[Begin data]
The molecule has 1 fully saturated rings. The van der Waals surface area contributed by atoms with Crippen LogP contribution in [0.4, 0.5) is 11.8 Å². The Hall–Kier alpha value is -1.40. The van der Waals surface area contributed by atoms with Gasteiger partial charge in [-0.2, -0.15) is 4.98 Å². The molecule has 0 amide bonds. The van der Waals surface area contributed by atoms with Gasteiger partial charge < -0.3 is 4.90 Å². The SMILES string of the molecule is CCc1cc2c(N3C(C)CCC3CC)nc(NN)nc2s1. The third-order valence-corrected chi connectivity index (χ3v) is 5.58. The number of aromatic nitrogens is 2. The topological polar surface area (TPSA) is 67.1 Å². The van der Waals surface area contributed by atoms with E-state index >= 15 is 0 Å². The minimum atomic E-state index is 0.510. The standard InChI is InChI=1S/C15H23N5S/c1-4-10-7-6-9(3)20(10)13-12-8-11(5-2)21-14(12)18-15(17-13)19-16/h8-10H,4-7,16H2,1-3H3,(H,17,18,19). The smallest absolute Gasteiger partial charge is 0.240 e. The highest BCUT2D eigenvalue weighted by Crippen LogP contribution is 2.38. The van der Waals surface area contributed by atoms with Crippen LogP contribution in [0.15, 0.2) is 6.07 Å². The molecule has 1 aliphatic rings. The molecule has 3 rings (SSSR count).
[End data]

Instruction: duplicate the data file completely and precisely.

The molecule has 1 fully saturated rings. The van der Waals surface area contributed by atoms with Crippen LogP contribution in [0.4, 0.5) is 11.8 Å². The Hall–Kier alpha value is -1.40. The van der Waals surface area contributed by atoms with Gasteiger partial charge in [-0.2, -0.15) is 4.98 Å². The molecule has 0 amide bonds. The van der Waals surface area contributed by atoms with Gasteiger partial charge < -0.3 is 4.90 Å². The SMILES string of the molecule is CCc1cc2c(N3C(C)CCC3CC)nc(NN)nc2s1. The third-order valence-corrected chi connectivity index (χ3v) is 5.58. The number of aromatic nitrogens is 2. The topological polar surface area (TPSA) is 67.1 Å². The van der Waals surface area contributed by atoms with E-state index >= 15 is 0 Å². The minimum atomic E-state index is 0.510. The standard InChI is InChI=1S/C15H23N5S/c1-4-10-7-6-9(3)20(10)13-12-8-11(5-2)21-14(12)18-15(17-13)19-16/h8-10H,4-7,16H2,1-3H3,(H,17,18,19). The smallest absolute Gasteiger partial charge is 0.240 e. The highest BCUT2D eigenvalue weighted by Crippen LogP contribution is 2.38. The van der Waals surface area contributed by atoms with Crippen LogP contribution in [0.15, 0.2) is 6.07 Å². The molecule has 1 aliphatic rings. The molecule has 3 rings (SSSR count).